Have you done your taxes yet for 2016? Any tips on finding a great CPA?


New Job!!! (Kinda)

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If you’ve been reading my posts lately, you know that I’ve been hinting at some job changes coming up. For the past year and a half, I’ve had two jobs.  Job A: My full-time (in person) academic job. Job B: Adjunct teaching part-time online for a different place. It sounds reasonable, but my “part-time” job was like working the hours of another full-time job and I knew the schedule was unsustainable long-term.

I want to tell you all the crazy details (I swear there was about a 48-hour-period where I was absolutely freaking out) but it’s probably in my own best interest to be vague.

Long story short…I guess I kind of experienced a “bidding war”???? That makes me sound like a prostitute – like I’m selling myself to the highest bidder. And I hate for it to come across that way, when I know that’s not who I am. But…that’s what happened.

I was offered a job for significantly more than my current salary. But when I went to resign, I was offered significantly more than the other offer to stay. I’m talking, my salary increased by about $40k in a 48-hour period. On paper, anyway (the contract has been signed, but the salary doesn’t go into effect until this summer, after my current contract ends).

I can’t even believe it! I’ve known there were going to be some changes, but I had fully expected to be reporting to you about having an entirely NEW job. There are some aspects of my full-time job that will be changing (more responsibility, etc.), but I’m staying in my CURRENT job and will be saying goodbye to my part-time job, effective this summer. One of the conditions of my new salary was that I had to sign an agreement not to seek outside employment in my area for 3 years so I cannot legally stay at my part-time place. Overall, it was a great deal and I was happy to sign it (there was a lot more than just the increase in salary, too; The package was quite generous compared to comparable positions in different departments and universities).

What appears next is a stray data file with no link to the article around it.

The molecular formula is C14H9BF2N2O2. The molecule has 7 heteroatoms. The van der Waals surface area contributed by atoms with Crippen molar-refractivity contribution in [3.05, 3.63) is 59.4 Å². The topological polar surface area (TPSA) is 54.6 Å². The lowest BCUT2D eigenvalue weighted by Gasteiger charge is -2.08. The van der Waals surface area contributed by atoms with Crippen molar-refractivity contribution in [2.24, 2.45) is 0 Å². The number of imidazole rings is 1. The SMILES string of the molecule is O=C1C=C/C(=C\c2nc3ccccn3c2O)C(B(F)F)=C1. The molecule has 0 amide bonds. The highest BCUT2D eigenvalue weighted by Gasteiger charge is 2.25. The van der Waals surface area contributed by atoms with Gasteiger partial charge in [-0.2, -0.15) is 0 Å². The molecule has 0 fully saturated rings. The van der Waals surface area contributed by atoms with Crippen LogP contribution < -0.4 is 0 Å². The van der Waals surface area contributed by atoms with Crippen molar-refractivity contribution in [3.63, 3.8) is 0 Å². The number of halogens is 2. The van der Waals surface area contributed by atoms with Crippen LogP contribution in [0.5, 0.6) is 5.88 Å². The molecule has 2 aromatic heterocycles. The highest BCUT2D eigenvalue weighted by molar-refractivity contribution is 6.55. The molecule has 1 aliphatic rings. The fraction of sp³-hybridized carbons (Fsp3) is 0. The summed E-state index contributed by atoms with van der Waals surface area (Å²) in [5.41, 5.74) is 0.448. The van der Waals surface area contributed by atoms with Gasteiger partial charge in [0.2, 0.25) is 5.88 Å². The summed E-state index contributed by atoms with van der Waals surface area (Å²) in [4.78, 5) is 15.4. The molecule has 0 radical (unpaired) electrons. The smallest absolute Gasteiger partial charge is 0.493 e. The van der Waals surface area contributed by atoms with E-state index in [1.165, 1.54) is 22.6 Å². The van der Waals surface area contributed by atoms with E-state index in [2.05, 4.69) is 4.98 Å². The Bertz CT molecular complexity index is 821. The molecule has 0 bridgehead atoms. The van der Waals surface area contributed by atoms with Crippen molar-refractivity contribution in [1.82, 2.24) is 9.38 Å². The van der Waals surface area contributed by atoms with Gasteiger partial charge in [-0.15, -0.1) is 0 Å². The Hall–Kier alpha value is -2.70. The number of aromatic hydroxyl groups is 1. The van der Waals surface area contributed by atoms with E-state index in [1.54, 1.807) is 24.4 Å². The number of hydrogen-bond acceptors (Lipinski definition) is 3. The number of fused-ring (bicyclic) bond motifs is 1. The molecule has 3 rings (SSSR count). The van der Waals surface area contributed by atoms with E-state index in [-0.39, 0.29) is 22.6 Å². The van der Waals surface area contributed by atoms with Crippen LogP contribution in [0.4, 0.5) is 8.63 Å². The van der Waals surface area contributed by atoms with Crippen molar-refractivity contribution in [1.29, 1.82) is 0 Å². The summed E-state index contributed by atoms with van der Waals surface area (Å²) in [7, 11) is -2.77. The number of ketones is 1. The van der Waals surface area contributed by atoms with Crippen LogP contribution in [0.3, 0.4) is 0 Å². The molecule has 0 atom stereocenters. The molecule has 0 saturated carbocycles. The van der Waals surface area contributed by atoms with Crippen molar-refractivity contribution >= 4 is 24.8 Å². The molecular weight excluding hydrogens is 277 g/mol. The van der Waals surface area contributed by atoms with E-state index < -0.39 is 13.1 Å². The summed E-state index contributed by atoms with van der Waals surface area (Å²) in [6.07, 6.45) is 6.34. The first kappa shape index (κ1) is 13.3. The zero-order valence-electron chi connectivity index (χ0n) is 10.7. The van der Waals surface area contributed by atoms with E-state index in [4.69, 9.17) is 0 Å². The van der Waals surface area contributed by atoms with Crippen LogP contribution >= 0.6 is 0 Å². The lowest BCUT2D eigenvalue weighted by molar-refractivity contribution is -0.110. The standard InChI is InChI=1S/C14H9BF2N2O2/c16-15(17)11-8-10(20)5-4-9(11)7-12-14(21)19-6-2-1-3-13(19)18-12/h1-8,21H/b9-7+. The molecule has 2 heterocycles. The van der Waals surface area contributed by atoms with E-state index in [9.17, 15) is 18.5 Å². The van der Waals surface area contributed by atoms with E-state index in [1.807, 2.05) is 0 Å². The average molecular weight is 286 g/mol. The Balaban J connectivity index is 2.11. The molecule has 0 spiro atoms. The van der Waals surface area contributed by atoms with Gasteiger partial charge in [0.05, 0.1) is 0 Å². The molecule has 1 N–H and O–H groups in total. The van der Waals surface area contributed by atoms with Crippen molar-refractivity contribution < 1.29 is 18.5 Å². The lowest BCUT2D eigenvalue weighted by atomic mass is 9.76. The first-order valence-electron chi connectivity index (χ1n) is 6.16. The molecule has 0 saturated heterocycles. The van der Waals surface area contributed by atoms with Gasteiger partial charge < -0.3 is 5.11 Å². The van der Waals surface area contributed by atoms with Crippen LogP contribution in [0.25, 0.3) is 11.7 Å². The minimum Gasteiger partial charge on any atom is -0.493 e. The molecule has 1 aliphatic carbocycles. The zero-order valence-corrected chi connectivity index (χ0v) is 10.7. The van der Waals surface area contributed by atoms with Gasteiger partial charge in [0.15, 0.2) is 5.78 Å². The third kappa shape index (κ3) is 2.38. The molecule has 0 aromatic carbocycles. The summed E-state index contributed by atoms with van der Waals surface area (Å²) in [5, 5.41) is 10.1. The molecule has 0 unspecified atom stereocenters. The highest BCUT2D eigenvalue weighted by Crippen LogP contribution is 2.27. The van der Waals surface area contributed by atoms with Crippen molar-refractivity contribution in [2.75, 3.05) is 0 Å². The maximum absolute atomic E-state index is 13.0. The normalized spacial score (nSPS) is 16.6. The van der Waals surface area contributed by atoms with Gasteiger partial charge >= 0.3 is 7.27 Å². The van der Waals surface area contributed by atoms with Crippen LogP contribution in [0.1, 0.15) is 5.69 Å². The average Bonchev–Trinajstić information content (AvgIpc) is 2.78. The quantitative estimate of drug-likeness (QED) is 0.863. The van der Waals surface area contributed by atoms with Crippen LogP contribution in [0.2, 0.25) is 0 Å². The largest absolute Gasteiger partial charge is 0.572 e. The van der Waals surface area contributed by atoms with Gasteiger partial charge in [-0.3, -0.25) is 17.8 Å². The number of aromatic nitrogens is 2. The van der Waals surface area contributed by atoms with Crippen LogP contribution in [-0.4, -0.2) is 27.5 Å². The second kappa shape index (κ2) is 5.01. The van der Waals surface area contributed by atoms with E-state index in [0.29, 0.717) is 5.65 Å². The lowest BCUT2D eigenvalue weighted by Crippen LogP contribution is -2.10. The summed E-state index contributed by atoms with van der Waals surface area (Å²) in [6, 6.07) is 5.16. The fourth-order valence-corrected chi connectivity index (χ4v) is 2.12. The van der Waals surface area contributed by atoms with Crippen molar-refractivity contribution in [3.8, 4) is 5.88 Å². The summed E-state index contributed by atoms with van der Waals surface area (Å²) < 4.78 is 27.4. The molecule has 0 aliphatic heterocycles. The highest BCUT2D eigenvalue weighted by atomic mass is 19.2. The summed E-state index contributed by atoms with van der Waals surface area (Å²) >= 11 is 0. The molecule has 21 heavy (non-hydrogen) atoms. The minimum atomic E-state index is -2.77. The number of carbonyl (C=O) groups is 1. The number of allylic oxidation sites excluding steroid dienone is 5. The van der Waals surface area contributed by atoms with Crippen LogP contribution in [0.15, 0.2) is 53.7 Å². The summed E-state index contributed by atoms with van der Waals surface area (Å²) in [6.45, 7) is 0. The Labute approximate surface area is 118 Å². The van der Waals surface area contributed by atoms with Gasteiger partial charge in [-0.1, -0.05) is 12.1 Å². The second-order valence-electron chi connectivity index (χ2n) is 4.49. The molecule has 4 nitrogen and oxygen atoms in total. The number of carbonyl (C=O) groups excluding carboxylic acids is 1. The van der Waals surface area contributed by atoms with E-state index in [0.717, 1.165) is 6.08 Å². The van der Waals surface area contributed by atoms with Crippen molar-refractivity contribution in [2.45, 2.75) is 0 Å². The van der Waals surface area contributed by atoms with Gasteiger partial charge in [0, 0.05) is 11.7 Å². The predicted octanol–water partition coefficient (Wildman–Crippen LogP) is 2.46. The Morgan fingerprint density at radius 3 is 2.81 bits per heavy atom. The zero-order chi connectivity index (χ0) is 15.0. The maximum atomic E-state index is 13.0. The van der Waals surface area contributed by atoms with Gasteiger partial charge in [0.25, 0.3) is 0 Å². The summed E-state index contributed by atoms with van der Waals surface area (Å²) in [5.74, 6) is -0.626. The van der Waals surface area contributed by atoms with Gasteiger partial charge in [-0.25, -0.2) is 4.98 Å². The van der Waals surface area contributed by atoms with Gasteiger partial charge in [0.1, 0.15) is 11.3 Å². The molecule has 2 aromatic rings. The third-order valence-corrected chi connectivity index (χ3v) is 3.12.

Our household income will still be a little less this year than last year (this raise doesn’t fully make-up for what I’m losing in terms of my part-time income, though it’s close. But additionally, hubs’ business continues to ramp down so his income is way down). Even so, it is an exciting thing to have secured such a huge raise after only being in my current position for a year and a half! Frankly, this type of thing is unheard of in academia! But I feel like this is also the culmination of a significant amount of hard work coupled with a bit of dumb luck/being in the right place at the right time and having a specific skillset and expertise that is highly valued. I love my full-time job and couldn’t be more thrilled that I get to stay!

Have you had any good news on the job-front lately?


Valentine’s Day Kid’s Craft

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We have a long history of using homemade kid’s crafts as a way to give gifts to friends or family in an affordable way, while still having a personal, meaningful touch.

This year, we decided to make some homemade Valentines for the kids’ class. To be fair, we did still buy some Valentines because the twins are in the same preschool classroom so we didn’t want to be giving identical/duplicate homemade gifts. But doing one fully homemade (and the other store-bought), we still saved 50% of the money!

Better yet, our craft used all things that we already owned so we didn’t spend a single penny on any of these!